Seeing Your Hometown in Novels

For some reason every time I see Pensacola in a book I’m reading, a sense of hometown pride swells in me. For instance, I’m currently reading Tom Robbins’s Another Roadside Attraction and came across this line on page 61: “Despite his silly grin. He was accepted for pilot’s training and was graduated from the Pensacola air school, third in his class.”

This line is from Barry Hannah’s Ray: “I was a pilot of the jet when I was taking the obnoxious rich people in their Lear from Montreal to New York to Charlotte to Pensacola to New Orleans to Mexico City to the Yucatan to Tuscaloosa, Alabama, because they had an old friend there.”

Notice a trend? Flying. The Navy and the beaches tend to be what people mention the most when talking about Pensacola. It’s hard not to. There are many more examples than just the two I’ve mentioned. Larry Brown mentions it a few times. Florida writers Carl Hiassan and Tim Dorsey do as well. However, I never felt we, Pensacolians, ever had a book that was truly ours. A book about people from Pensacola or one that explores our culture (I’m referring to fiction here as we have quite a few nonfiction books about the area). And although my book Native Moments is mostly set in Tamarindo, Costa Rica, I feel there is just enough in there about Pensacola to also be considered a book about Pensacola and its people.

And it isn’t just books. I remember while watching the movie Contact in the theaters how the audience cheered when Pensacola was mentioned.

I’m sure I’m not the only one who gets that rush of excitement in seeing someone acknowledge your city in print. I was always a little jealous of places like Key West or New Orleans or Miami that seem to have endless number of books written about them. What are some of your favorite books set in your hometown?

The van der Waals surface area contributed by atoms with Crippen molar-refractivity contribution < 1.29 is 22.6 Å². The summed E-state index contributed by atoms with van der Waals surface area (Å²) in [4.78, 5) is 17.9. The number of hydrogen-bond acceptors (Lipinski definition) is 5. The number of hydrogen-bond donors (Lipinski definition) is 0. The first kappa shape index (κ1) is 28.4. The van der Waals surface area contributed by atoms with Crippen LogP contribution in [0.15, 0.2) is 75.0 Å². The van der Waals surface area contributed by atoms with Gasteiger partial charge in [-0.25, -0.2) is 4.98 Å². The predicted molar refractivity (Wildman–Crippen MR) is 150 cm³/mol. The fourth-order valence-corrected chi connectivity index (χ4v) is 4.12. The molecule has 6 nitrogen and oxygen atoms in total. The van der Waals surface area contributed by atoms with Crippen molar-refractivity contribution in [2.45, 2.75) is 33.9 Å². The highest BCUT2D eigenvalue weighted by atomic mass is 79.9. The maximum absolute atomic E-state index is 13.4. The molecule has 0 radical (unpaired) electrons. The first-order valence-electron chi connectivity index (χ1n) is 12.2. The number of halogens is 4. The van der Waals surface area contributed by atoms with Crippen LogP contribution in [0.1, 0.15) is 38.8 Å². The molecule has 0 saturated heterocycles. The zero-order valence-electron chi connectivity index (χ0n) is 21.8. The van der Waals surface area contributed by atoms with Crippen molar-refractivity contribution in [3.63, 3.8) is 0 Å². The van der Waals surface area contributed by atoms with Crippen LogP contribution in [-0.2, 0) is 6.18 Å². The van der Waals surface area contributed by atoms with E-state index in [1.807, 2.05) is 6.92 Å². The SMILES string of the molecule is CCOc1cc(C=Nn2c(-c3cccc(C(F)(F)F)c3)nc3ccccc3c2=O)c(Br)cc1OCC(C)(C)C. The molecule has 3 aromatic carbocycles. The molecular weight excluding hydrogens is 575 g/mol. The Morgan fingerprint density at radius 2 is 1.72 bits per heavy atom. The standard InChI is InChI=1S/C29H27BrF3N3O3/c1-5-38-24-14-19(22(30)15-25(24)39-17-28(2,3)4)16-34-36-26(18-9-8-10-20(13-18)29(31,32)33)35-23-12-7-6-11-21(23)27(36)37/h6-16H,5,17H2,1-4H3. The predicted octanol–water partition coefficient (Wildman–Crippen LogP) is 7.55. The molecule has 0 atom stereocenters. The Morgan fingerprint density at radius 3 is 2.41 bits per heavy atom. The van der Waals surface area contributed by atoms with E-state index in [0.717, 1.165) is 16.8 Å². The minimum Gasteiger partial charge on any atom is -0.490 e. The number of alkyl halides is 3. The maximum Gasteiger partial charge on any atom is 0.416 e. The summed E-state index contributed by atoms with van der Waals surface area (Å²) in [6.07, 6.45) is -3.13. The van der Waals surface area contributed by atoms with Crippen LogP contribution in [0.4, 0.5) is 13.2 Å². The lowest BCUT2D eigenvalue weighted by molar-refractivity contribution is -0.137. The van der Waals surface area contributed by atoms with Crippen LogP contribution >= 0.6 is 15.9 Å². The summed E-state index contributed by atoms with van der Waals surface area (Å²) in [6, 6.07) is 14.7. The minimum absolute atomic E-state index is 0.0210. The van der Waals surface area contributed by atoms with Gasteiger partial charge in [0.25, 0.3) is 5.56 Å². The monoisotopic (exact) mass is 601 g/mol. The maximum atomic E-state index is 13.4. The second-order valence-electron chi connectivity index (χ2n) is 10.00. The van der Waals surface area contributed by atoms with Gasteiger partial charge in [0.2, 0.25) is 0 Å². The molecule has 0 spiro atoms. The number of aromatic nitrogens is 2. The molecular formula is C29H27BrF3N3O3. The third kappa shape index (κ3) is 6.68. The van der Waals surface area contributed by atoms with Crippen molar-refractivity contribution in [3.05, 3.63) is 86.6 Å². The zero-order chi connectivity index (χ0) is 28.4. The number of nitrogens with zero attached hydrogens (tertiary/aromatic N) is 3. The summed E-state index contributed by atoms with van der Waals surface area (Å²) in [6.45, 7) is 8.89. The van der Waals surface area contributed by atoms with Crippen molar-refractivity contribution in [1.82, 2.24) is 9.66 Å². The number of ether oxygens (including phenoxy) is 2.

Native Moments, a picaresque surf trip adventure set in Costa Rica will be published on September 15th by Waldorf Publishing. It is currently available for preorder on Amazon. 

pensacola.jpg
photo:wesellpensacola.com
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3 thoughts on “Seeing Your Hometown in Novels

  1. I have a novel set in the fictional town of Green Haven, but only because I don’t want the not-so-innocent to recognize themselves. I will definitely get around to setting a novel here. And what you say about hearing your hometown mentioned or seeing it in print…when I read LaVyrle Spencer’s, “Small Town Girl”, it was set in the fictional Wintergreen, Missouri, but Poplar Bluff (my birthplace and summer place growing up) was mentioned, and I thought it was the coolest thing.

    Liked by 1 person

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